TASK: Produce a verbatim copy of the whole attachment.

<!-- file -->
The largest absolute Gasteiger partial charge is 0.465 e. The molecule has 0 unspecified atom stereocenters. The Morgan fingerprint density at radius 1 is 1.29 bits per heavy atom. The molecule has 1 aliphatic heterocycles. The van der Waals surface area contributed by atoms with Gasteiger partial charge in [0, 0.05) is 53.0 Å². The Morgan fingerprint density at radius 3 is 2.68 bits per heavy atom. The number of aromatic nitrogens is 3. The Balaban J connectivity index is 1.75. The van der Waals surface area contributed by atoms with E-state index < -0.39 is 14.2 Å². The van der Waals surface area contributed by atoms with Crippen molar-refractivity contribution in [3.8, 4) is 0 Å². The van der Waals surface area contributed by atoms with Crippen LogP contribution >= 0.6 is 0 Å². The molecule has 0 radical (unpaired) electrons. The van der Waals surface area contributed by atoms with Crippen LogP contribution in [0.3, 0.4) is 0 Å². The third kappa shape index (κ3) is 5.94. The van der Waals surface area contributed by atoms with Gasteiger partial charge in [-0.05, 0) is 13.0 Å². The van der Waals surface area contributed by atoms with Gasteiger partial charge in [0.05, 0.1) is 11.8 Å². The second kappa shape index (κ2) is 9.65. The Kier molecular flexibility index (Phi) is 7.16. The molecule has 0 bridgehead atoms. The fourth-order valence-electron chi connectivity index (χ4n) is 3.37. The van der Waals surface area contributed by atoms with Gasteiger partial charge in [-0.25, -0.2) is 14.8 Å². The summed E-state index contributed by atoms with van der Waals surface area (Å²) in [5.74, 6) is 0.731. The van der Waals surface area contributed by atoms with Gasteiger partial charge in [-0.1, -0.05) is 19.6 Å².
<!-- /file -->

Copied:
The largest absolute Gasteiger partial charge is 0.465 e. The molecule has 0 unspecified atom stereocenters. The Morgan fingerprint density at radius 1 is 1.29 bits per heavy atom. The molecule has 1 aliphatic heterocycles. The van der Waals surface area contributed by atoms with Gasteiger partial charge in [0, 0.05) is 53.0 Å². The Morgan fingerprint density at radius 3 is 2.68 bits per heavy atom. The number of aromatic nitrogens is 3. The Balaban J connectivity index is 1.75. The van der Waals surface area contributed by atoms with E-state index < -0.39 is 14.2 Å². The van der Waals surface area contributed by atoms with Crippen molar-refractivity contribution in [3.8, 4) is 0 Å². The van der Waals surface area contributed by atoms with Crippen LogP contribution >= 0.6 is 0 Å². The molecule has 0 radical (unpaired) electrons. The van der Waals surface area contributed by atoms with Crippen LogP contribution in [0.3, 0.4) is 0 Å². The third kappa shape index (κ3) is 5.94. The van der Waals surface area contributed by atoms with Gasteiger partial charge in [-0.05, 0) is 13.0 Å². The van der Waals surface area contributed by atoms with Gasteiger partial charge in [0.05, 0.1) is 11.8 Å². The second kappa shape index (κ2) is 9.65. The Kier molecular flexibility index (Phi) is 7.16. The molecule has 0 bridgehead atoms. The fourth-order valence-electron chi connectivity index (χ4n) is 3.37. The van der Waals surface area contributed by atoms with Gasteiger partial charge in [-0.25, -0.2) is 14.8 Å². The summed E-state index contributed by atoms with van der Waals surface area (Å²) in [5.74, 6) is 0.731. The van der Waals surface area contributed by atoms with Gasteiger partial charge in [-0.1, -0.05) is 19.6 Å².